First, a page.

Have you ever been on the receiving end of a bad performance review? I have.
During my days as a junior trader for a large Multi-national bank, a new manager, who wanted to stir things up, decided that everyone in the department should be given a failing grade on their performance review. He took a hammer where a fine chisel was needed and necessary.
The manager’s intentions were good, but his methods lacked a clear understanding of how to motivate change. Being told that you are worthless makes for good entertainment, but bad management.
According to Martin E.P. Seligman, the father of positive psychology, the key to immunizing an employee against helplessness, depression, anxiety and giving up after failure is optimism.
Optimism is a pattern of thinking about oneself and the world. It’s exemplified in the dispositional attitude to expect the most favorable outcomes or an optimistic bias that more good and fewer bad things will occur. The classical question used to separate optimist from pessimist is: “Is the glass half-full or half-empty?”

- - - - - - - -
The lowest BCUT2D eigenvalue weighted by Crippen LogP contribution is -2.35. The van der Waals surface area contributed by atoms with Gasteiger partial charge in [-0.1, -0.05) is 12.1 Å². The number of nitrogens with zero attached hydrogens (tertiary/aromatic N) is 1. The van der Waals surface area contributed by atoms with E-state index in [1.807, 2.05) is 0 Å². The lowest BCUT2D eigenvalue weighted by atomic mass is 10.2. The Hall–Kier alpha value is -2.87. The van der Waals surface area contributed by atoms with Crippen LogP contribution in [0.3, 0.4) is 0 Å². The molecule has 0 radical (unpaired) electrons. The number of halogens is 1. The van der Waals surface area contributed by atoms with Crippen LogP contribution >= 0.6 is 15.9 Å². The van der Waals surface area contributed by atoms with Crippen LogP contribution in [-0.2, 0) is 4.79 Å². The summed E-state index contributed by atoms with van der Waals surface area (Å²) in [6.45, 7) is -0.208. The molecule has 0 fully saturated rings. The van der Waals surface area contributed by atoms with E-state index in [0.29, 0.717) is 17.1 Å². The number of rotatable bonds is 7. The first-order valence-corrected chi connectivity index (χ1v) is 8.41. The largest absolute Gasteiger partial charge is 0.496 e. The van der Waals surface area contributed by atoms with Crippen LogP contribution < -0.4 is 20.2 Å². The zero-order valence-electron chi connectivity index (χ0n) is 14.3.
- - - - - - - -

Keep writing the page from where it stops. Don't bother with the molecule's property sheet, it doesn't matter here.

We all have the ability to use social and cognitive filters to interpret and position past experiences into a more favorable future outlook. Ideally, the future outlook is framed within the boundaries of reasonableness.
Two researchers, Scheier & Carver (1992) found that people with low levels of optimism, or high pessimism tend to cope with distress by disengaging from social situations (avoidance) and denial. Two other researchers, Carver & Gaines (1987) found that persons high in optimism were more likely to engage in efforts to manage the issues causing stress.
An employee’s performance is a function of an appropriate business process and employee attitude. Therefore, if you are looking to bring about a change in performance, then as a manager you should consider tapping into the mediating benefits of optimism.
In my next post, I’ll speak to how one should integrate optimism into the performance review process.
Carver, C.s., & Gaines, J.G. (1987). Optimism, pessimism and postpartum depression. Cognitive Therapy and Research, 11, 449-462.
Scheier, M. F., & Carver, C.S. (1992). Effects of optimism on psychological and physical well-being: Theoretical overview and empirical update. Cognitive Therapy and Research, 16(2), 201-228.